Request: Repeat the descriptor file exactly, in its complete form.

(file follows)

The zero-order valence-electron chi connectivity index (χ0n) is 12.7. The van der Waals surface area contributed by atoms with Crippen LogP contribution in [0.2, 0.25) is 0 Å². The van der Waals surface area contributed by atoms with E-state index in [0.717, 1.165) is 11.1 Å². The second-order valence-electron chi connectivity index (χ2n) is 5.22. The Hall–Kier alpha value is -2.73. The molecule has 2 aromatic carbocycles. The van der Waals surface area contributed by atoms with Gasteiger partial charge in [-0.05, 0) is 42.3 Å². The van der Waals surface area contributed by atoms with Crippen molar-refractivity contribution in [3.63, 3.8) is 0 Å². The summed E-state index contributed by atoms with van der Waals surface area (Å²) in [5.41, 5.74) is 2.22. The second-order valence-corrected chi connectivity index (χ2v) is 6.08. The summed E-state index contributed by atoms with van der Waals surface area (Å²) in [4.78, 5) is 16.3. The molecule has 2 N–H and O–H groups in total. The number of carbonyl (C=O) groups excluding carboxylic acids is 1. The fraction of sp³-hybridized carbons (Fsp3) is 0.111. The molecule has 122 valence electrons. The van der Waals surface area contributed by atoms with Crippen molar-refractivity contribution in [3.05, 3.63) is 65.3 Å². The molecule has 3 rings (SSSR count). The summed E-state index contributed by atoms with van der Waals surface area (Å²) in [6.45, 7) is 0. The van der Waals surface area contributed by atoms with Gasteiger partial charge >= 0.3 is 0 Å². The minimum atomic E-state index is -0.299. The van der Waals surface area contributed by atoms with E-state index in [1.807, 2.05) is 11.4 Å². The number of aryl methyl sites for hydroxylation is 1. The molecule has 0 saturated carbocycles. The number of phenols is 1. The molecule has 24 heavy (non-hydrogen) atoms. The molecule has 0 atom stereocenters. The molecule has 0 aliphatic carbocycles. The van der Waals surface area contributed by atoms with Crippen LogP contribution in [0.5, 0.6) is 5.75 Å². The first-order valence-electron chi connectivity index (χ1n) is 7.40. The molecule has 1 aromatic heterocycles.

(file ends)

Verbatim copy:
The zero-order valence-electron chi connectivity index (χ0n) is 12.7. The van der Waals surface area contributed by atoms with Crippen LogP contribution in [0.2, 0.25) is 0 Å². The van der Waals surface area contributed by atoms with E-state index in [0.717, 1.165) is 11.1 Å². The second-order valence-electron chi connectivity index (χ2n) is 5.22. The Hall–Kier alpha value is -2.73. The molecule has 2 aromatic carbocycles. The van der Waals surface area contributed by atoms with Gasteiger partial charge in [-0.05, 0) is 42.3 Å². The van der Waals surface area contributed by atoms with Crippen molar-refractivity contribution in [3.63, 3.8) is 0 Å². The summed E-state index contributed by atoms with van der Waals surface area (Å²) in [5.41, 5.74) is 2.22. The second-order valence-corrected chi connectivity index (χ2v) is 6.08. The summed E-state index contributed by atoms with van der Waals surface area (Å²) in [4.78, 5) is 16.3. The molecule has 2 N–H and O–H groups in total. The number of carbonyl (C=O) groups excluding carboxylic acids is 1. The fraction of sp³-hybridized carbons (Fsp3) is 0.111. The molecule has 122 valence electrons. The van der Waals surface area contributed by atoms with Crippen molar-refractivity contribution in [3.05, 3.63) is 65.3 Å². The molecule has 3 rings (SSSR count). The summed E-state index contributed by atoms with van der Waals surface area (Å²) in [6.45, 7) is 0. The van der Waals surface area contributed by atoms with Gasteiger partial charge >= 0.3 is 0 Å². The minimum atomic E-state index is -0.299. The van der Waals surface area contributed by atoms with E-state index in [1.807, 2.05) is 11.4 Å². The number of aryl methyl sites for hydroxylation is 1. The molecule has 0 saturated carbocycles. The number of phenols is 1. The molecule has 24 heavy (non-hydrogen) atoms. The molecule has 0 atom stereocenters. The molecule has 0 aliphatic carbocycles. The van der Waals surface area contributed by atoms with Crippen LogP contribution in [0.5, 0.6) is 5.75 Å². The first-order valence-electron chi connectivity index (χ1n) is 7.40. The molecule has 1 aromatic heterocycles.